Patterns for REST API bulk operations

Recently at work we’ve gone through a few iterations of design for bulk operations.

Our motivations for batching are:

  1. Increase execution performance. We’d like to avoid looping through operations in a higher tier, executing each one as a separate HTTP request. One other way to address this would be simultaneous parallel requests.

  2. Decrease resource usage. We want to push related operations down to lower layers. Usually there is some natural UX tying the operations together, so naturally they can coalesce into single database statements.

I’ve seen the solution implemented in a number of ways, but not in a way that I felt was clear for the caller to invoke as well as easy for the service to implement.

Object Schema

For the below examples, we’ll work on operations for a feature I’ll just call ‘objects’.

For each object, we may be tracking a number of attributes. It’ll be stored in the database and communicated in JSON via a number of attribute keys.

Column Type
id integer
name string
color string
created_at date
updated_at date

Bulk Actions Overview

So let’s jump into the API for bulk actions:

Verb URL Request Payload Response Payload Action
GET /objects/[?query] { {‘id’:1, ‘name’:, ‘color’:}, {‘id’:2, ‘name’:, ‘color’:}, … } Fetch a number of objects matching the query
POST /objects/ { {‘name’:, ‘color’:}, {‘name’:, ‘color’:}, … } { {‘id’:1, ‘name’:, ‘color’:}, {‘id’:2, ‘name’:, ‘color’:}, … } Create a number of objects
PUT /objects/[?query] {‘name’:, ‘color’:} Update a number of objects, common attributes
PUT /objects/[?query] { {‘id’:1, ‘name’:, ‘color’:}, {‘id’:2, ‘name’:, ‘color’:}, … } Update a number of objects, unique attributes
DELETE /objects/[?query] Delete a number of objects

Let’s get in to details.

Bulk Read and Query (Selection Criteria)

The bulk read is a pattern commonly defined for REST APIs and very straightforward.

The [?query] portion in the URL above contains query params which filter the set of objects to apply the bulk action to.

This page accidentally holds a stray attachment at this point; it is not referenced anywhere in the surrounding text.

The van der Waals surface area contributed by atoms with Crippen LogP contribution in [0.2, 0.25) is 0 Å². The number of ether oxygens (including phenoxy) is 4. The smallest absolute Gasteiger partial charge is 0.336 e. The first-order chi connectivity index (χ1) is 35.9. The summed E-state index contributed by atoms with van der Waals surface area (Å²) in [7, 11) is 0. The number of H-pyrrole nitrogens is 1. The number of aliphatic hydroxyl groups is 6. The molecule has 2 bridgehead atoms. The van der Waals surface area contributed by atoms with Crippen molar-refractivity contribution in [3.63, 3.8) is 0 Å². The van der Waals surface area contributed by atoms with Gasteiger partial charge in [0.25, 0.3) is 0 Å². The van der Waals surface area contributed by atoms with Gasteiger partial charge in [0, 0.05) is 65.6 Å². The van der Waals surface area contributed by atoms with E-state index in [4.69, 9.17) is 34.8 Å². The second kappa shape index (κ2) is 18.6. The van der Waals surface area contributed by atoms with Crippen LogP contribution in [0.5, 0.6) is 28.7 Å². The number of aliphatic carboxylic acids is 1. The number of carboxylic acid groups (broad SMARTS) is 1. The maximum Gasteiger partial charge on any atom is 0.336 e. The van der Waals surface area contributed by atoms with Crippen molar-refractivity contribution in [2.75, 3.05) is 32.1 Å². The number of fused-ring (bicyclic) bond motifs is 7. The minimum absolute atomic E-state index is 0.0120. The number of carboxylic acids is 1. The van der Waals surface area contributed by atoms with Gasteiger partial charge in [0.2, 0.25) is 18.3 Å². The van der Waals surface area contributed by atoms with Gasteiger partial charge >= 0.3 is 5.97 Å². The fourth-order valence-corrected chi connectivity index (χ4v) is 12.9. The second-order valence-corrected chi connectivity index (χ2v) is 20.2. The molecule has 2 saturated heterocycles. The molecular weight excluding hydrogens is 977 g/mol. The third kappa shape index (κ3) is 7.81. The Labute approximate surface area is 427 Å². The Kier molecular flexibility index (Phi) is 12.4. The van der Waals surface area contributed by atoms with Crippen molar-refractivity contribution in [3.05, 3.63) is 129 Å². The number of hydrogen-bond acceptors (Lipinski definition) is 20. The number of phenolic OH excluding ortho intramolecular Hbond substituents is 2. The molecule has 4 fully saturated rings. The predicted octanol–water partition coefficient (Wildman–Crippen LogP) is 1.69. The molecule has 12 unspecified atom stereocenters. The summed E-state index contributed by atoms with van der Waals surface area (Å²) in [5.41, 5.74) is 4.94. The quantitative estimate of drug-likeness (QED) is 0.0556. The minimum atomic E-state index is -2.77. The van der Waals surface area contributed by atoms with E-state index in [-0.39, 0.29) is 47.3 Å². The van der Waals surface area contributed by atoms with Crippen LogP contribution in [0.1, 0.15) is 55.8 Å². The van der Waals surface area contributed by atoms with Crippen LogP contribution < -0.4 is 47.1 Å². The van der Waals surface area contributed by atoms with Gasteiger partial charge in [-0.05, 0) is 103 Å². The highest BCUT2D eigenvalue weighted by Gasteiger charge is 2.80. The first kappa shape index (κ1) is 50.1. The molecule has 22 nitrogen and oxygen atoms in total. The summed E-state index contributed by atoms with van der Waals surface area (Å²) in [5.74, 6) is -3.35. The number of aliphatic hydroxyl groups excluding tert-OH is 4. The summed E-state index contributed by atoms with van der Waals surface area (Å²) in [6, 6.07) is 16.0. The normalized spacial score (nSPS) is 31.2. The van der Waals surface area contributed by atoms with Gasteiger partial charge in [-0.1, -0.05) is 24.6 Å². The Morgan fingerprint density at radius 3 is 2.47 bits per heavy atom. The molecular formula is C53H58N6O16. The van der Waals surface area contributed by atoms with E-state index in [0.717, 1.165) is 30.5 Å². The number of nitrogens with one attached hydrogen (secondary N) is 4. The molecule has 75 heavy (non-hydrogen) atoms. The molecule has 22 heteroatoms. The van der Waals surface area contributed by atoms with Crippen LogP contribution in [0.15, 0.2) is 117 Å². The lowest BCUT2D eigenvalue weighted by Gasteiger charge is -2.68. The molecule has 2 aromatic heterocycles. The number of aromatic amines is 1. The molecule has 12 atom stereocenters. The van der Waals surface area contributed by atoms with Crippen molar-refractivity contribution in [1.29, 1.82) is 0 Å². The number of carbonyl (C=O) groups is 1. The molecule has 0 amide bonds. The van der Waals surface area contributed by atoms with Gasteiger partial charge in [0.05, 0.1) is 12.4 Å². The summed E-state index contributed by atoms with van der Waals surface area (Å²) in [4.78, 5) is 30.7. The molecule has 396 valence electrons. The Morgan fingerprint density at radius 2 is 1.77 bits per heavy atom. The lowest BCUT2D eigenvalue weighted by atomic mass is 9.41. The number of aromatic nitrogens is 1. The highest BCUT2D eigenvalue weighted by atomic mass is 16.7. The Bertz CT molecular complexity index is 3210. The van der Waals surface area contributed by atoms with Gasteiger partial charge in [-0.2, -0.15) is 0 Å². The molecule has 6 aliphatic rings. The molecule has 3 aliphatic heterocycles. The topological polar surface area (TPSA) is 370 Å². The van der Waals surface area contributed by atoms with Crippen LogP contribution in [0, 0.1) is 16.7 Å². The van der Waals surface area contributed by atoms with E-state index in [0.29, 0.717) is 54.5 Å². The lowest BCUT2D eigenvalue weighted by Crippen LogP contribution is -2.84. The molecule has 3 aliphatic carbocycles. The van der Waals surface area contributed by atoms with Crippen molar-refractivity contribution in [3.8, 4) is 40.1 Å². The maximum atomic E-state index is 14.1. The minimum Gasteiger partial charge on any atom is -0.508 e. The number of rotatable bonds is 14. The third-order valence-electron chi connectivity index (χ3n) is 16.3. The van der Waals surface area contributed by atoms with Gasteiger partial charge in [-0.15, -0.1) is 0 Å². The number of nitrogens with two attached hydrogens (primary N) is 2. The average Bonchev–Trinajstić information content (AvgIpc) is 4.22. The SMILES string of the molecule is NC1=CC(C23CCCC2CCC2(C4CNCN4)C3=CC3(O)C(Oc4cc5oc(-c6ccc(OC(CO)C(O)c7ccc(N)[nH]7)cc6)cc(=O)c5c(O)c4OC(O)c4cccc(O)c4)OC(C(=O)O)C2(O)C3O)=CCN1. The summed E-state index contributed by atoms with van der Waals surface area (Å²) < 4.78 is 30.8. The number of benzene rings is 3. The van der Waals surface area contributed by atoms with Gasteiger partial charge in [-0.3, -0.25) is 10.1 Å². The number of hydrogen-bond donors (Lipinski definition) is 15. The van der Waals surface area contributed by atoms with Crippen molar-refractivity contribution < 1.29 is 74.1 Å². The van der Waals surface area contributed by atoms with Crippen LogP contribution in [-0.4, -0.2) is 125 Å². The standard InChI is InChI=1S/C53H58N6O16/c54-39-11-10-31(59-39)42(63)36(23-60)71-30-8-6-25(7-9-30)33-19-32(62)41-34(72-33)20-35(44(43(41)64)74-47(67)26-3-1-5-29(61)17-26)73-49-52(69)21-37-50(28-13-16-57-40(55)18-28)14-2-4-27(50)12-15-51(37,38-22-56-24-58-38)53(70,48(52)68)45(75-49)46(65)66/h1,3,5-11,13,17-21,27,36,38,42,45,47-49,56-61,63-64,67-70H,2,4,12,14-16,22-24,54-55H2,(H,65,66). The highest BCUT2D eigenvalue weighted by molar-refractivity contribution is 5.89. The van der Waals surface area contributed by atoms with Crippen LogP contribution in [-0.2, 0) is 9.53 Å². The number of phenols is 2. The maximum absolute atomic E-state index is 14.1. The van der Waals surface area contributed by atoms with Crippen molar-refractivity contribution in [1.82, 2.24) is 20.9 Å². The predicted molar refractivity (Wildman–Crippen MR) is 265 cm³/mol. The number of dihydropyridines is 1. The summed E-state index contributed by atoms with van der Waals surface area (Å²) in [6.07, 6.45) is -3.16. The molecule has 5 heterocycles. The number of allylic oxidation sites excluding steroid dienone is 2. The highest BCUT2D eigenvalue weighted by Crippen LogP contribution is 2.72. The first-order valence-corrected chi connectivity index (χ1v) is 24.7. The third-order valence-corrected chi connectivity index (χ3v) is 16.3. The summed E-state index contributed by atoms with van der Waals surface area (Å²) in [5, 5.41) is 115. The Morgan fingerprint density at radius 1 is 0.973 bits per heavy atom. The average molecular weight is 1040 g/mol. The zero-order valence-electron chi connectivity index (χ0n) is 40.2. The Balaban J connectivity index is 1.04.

For instance, for our object we can specify:

  • common attributes: /objects/?color=blue
  • array selections: /objects/?id=1&id=2
  • pagination selections: /objects/?limit=10&offset=20

It’s easy to see that this gets dropped right into the WHERE clause in a SQL backend. Omitting a query by default should imply all objects.

This same pattern will be used for bulk update and bulk delete actions.

Bulk Create

Note that the response is at least as big as the request. This may not be ideal, so I’ll propose 2 options.

  1. Your API should return an id list if your REST client is an installed application or JS in the browser which can make use of the id’s in the response.

  2. Your API should omit a response body if it subsequently will be calling the bulk read. This is the case where your presentation will have sorting, filtering, and pagination applied to all objects. For instance, you would probably present an alert confirming the creation, followed by a bulk read to update the object list.

Bulk Update 1: Common Attributes

The use case here is when you have a web form which allows you to perform some action on a list of objects. Usually the user has selected items from the list via checkboxes, and then chosen some action from a top-level menu which will be performed on all those items.

Using the example above, we may update a number of objects to be color:green. The following would be appropriate:

PUT /objects/?id=1&id=5&id=6

{ 'color':'green'}

In most cases this will translate into a single UPDATE query on a database.

Bulk Update 2: Unique Attributes

One example use case here is an admin screen presenting a 2d matrix of checkboxes. In this case you have a set of attributes to apply a list of objects in any combination.

Implementation is nothing more than just looping over the objects in the body and executing the same logic as the singular PUT /objects/<id>.

PUT /objects/

{ 'id':1, 'color':'green' }, { 'id':3, 'color':'blue' }

Bulk Update: Further Notes

You’ll notice that there is an overloaded controller here in doing PUT /objects/.

The form for Bulk Update 1: Common Attributes has the advantage of allowing for easily affecting all objects, even those whose id is unknown by the caller. Second, it matches a lot of common style of web interfacing where a list of items has checkbox selection, and then a single common action is performed.

The form for Bulk Update 2: Unique Attributes has the advantage of more flexibility in terms of which attributes each object is updating, and is a natural extension of the singular case. Unfortunately it doesn’t allow for the all case. It also translates to the same number of queries as there are objects to be updated, which isn’t ideal for performance.

My recommendation is to implement only the Bulk Update 1: Common Attributes unless you absolutely need more flexibility.

Bulk Deletes

The delete case here is very straightforward. Note that calling DELETE /objects/ will delete every object. If that’s dangerous, it’s better to implement soft deletion of objects, which would be a call to PUT /objects/ setting a deleted flag to true. It feels a little funny to me to use soft deletion with the DELETE verb since the object doesn’t go away, but that’s just personal preference.

Summary

My hope is that this is a useful guide for those who need to implement real-world REST APIs and make a REST-based service perform acceptably.

Feel free to drop me a line if you have any particular cases where the above suggestions break down. I’m still learning.

Reference

Tags: REST code